Lead single “Move” serves as saintmotelevision’s opening track, a psych-rock-tinged dancefloor anthem with a chorus so catchy that—during Saint Motel’s raucous sets at summer festivals like Lollapalooza and Bonnaroo—audience members instantly shouted along despite never having heard the song before. In the lyric video for “Move,” Saint Motel have also unveiled their latest undertaking as a decidedly visually-oriented group: the so-called “virtualizer,” which combines 360° animation and virtual reality technology that allows each viewer a chance to experience the music in a fully immersive manner.

Throughout saintmotelevision, the band transforms their infinite inspirations into songs that radiate an electric, unabashed joy. On “Getaway,” for instance, Saint Motel shape their fascination with Donna Summers’ “I Feel Love” into a shimmering, intensely charged pop number powered by massive piano riffs. With “Destroyer” (as in “I don’t break hearts, I destroy them”), the band echoes the seductive danger in the song’s lyrics by bringing in some fantastically trashed-up horns a la Exile on Main St.–era Rolling Stones. Meanwhile, on “Sweet Talk,” Saint Motel channel Iggy Pop-inspired swagger into a stomp-and-clap-driven heavy-hitter destined for sing-along status.

Just as inventive in its lyrical element, saintmotelevision brilliantly twists together melancholy and levity in songs like “Local Long Distance Relationship (LA2NY)” (a brightly wistful meditation on love in a social-media-crazed era and on being with “someone who’s physically there with you but mentally far away,” according to Jackson). One of saintmotelevision’s starkest moments, “Born Again” calls on an L.A.-based gospel choir to help convey the track’s enigmatic message. ‘Born Again’ rides the line between two worlds, so you can’t really tell which way to take it.” And on “For Elise,” Saint Motel play on the mystery of Beethoven’s immortal beloved by paying rhapsodic tribute to the legendary muses behind songs like the Kinks’ “Lola” and Lou Reed’s “Walk on the Wild Side.”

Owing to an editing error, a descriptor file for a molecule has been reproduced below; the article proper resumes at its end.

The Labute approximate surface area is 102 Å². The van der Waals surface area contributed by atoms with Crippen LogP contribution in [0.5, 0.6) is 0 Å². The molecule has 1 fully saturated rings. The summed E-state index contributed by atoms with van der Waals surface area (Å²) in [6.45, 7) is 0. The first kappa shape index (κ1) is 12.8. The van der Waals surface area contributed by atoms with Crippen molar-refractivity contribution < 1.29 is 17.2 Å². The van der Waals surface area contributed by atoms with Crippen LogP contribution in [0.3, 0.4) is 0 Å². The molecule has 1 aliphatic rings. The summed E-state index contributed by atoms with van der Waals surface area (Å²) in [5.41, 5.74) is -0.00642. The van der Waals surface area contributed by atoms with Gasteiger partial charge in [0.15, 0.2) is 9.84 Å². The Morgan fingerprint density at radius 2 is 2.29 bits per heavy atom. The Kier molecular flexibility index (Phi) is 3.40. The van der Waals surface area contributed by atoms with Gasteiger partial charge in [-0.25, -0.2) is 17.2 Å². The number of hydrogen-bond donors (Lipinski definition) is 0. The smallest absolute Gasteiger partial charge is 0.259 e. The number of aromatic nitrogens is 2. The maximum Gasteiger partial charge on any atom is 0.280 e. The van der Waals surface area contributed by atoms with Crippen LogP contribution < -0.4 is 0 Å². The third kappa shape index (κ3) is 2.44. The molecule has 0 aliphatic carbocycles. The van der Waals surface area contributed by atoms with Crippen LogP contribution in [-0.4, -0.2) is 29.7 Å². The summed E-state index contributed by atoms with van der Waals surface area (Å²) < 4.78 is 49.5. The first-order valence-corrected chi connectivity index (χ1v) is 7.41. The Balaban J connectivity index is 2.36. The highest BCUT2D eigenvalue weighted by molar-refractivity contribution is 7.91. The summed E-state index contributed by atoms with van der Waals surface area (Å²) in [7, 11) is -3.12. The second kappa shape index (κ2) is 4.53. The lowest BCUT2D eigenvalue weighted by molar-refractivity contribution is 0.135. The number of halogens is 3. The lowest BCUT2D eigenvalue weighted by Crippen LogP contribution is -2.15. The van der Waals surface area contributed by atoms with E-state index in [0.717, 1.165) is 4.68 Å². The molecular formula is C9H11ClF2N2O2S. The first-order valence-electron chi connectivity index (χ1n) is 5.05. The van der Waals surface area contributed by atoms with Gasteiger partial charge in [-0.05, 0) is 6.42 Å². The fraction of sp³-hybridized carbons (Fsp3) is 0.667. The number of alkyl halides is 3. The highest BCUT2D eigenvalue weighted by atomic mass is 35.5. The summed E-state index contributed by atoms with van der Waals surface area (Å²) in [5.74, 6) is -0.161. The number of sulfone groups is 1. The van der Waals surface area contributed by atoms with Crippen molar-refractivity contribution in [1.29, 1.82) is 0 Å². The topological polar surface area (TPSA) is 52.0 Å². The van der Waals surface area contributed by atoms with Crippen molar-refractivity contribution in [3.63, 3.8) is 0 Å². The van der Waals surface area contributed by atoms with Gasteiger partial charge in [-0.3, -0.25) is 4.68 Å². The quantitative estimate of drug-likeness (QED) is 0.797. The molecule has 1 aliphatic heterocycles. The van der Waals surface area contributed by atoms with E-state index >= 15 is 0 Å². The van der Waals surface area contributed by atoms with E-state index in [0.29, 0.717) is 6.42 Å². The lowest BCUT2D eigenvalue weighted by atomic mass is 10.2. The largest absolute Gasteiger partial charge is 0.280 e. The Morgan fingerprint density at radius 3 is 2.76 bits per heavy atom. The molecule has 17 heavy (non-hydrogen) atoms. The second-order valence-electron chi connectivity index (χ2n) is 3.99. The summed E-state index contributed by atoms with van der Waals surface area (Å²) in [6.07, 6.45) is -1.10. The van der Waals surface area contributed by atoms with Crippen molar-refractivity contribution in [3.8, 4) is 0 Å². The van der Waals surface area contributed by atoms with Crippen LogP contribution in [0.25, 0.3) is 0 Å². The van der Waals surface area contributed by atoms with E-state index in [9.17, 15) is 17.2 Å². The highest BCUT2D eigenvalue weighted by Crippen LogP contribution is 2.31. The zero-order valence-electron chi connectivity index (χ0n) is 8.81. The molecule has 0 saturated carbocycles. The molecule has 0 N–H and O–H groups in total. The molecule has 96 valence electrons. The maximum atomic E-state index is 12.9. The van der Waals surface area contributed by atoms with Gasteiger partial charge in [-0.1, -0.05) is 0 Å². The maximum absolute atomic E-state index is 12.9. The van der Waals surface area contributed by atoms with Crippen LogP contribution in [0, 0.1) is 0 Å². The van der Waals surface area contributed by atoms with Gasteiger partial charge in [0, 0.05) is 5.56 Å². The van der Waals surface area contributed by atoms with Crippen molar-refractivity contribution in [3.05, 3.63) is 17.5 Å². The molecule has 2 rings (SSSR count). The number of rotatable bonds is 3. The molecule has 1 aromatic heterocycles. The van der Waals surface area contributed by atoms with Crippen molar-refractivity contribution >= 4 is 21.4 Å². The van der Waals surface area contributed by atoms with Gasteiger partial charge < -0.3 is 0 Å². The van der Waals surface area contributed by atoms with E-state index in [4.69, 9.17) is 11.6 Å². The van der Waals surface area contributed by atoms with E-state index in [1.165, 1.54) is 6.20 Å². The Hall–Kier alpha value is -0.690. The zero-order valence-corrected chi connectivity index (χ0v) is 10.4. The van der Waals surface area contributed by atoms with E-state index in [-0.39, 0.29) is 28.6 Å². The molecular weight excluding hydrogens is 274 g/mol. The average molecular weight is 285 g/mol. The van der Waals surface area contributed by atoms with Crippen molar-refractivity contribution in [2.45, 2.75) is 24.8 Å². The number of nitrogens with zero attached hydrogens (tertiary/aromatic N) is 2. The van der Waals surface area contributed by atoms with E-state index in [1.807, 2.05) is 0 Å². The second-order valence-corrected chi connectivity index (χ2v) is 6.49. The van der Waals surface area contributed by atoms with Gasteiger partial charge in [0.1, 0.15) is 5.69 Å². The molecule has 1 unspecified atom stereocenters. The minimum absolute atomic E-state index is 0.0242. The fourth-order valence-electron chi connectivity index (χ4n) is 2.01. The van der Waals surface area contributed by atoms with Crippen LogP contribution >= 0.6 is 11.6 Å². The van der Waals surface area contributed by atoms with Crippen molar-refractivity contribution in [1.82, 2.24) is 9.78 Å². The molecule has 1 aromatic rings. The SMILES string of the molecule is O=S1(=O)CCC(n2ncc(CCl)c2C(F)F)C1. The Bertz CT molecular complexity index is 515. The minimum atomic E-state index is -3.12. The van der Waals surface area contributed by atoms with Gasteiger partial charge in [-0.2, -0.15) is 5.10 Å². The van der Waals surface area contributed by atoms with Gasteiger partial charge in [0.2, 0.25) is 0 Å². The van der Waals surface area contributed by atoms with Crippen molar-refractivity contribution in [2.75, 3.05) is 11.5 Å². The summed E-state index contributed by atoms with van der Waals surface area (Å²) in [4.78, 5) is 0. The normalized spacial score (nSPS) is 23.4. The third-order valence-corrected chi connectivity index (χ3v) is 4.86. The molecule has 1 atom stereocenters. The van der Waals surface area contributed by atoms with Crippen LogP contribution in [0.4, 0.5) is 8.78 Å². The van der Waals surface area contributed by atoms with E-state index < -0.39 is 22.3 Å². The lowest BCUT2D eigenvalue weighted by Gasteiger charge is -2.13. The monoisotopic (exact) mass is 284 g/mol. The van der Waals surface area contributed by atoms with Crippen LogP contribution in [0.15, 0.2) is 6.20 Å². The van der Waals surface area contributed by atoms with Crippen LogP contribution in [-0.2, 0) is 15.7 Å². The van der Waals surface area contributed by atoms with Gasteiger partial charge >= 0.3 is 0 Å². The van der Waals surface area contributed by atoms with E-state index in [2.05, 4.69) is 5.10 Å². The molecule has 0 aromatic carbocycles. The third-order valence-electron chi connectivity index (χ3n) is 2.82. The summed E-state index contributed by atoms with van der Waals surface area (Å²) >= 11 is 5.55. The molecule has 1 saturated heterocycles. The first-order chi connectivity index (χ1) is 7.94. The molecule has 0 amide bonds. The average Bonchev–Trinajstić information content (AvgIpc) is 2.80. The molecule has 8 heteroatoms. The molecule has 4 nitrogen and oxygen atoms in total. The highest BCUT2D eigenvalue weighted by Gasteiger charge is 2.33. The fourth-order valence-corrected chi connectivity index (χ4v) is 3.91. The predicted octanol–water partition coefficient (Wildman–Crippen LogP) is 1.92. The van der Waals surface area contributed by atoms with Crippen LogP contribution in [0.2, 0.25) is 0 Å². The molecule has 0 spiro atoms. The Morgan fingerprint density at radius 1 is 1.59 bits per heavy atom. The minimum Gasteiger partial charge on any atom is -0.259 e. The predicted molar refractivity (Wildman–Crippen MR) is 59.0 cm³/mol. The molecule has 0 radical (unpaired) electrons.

Passion for eclecticism has always been at the heart of Saint Motel, a band founded by Jackson and guitarist Aaron Sharp: film-school classmates whose longtime friendship had its roots in a shared appreciation of obscurist cinema and mutually adventurous musical tastes that include everything from Imperial Teen to Beethoven’s 7th Symphony, 2nd Movement. After bringing bass player Dak Lerdamornpong and drummer Greg Erwin into the fold, the band released their debut EP ForPlay in 2009 and began hosting a series of “experiential concerts” with such themes as Zombie Prom and Judgment Day. “We played in half-pipes, semi-trucks, circuses—pretty much anywhere we could,” says Jackson. “We just wanted to do what we could to push ourselves beyond our comfort zone, and give people some kind of big, crazy experience whenever they came to see us.”

Thanks in part to those one-of-a-kind live shows—and to their critically acclaimed, independently released 2012 full-length debut Voyeur—Saint Motel steadily built up a devoted underground following throughout their early years. Releasing the My Type EP in summer 2014, the band saw their fan base grow exponentially as the title track became a top 10 alternative radio smash, with both the song and its companion video (directed by Jackson himself) each collecting streaming figures in the tens of millions, and counting.

Now set for a fall headlining tour—with their past tours including support slots for Arctic Monkeys, Imagine Dragons, Band of Skulls, and Weezer —Saint Motel have discovered a new outlet for their boundary-breaking brand of artistry. With plans of creating virtual-reality-enhanced videos for more tracks from saintmotelevision, the band hopes to offer an even more immersive way to experience what Nylon recently referred to as “a bright, dreamy sound that transports listeners to another time and place.” “There’s essentially a new art form there,” says Jackson of the virtualizer. “But it’s also like when you were younger and bought a new record and went home and put it on, and you’d sit back and close your eyes and kind of enter the album. This is a whole new way to do that, where we’re letting people walk into the album and then just live inside it for a while.”

SWIMM is the music of Chris Hess, Adam Winn. They write, record, and play live with several friends including Zac Sullivan, Gavin Little, Jared Bowser, Jonathan Berlin, Spencer Petersen & Adrian Martinez. The music flows in different directions, dipping into indie rock, dance, and rock n roll all with a twinge of psychedelia as the common element.